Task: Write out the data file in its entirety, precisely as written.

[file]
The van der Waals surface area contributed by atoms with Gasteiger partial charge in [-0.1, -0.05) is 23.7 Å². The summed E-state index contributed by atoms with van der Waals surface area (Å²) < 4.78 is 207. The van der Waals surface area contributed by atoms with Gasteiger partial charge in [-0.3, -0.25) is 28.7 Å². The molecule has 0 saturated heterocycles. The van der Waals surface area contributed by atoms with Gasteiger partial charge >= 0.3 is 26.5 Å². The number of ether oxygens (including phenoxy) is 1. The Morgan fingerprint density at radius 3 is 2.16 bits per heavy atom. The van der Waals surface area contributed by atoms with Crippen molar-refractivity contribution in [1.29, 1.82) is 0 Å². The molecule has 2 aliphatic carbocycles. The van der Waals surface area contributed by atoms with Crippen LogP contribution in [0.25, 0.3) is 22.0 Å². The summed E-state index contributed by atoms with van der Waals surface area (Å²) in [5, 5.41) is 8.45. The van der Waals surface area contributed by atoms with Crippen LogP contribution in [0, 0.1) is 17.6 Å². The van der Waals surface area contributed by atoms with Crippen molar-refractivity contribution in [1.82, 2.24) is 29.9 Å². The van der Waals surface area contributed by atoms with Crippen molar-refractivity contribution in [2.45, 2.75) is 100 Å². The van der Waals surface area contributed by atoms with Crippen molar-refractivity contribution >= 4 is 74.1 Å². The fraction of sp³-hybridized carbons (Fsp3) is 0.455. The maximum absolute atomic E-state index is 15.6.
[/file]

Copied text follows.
The van der Waals surface area contributed by atoms with Gasteiger partial charge in [-0.1, -0.05) is 23.7 Å². The summed E-state index contributed by atoms with van der Waals surface area (Å²) < 4.78 is 207. The van der Waals surface area contributed by atoms with Gasteiger partial charge in [-0.3, -0.25) is 28.7 Å². The molecule has 0 saturated heterocycles. The van der Waals surface area contributed by atoms with Gasteiger partial charge >= 0.3 is 26.5 Å². The number of ether oxygens (including phenoxy) is 1. The Morgan fingerprint density at radius 3 is 2.16 bits per heavy atom. The van der Waals surface area contributed by atoms with Crippen molar-refractivity contribution in [1.29, 1.82) is 0 Å². The molecule has 2 aliphatic carbocycles. The van der Waals surface area contributed by atoms with Crippen LogP contribution in [0.25, 0.3) is 22.0 Å². The summed E-state index contributed by atoms with van der Waals surface area (Å²) in [5, 5.41) is 8.45. The van der Waals surface area contributed by atoms with Crippen LogP contribution in [0, 0.1) is 17.6 Å². The van der Waals surface area contributed by atoms with Crippen molar-refractivity contribution in [1.82, 2.24) is 29.9 Å². The van der Waals surface area contributed by atoms with Crippen molar-refractivity contribution in [2.45, 2.75) is 100 Å². The van der Waals surface area contributed by atoms with Crippen molar-refractivity contribution >= 4 is 74.1 Å². The fraction of sp³-hybridized carbons (Fsp3) is 0.455. The maximum absolute atomic E-state index is 15.6.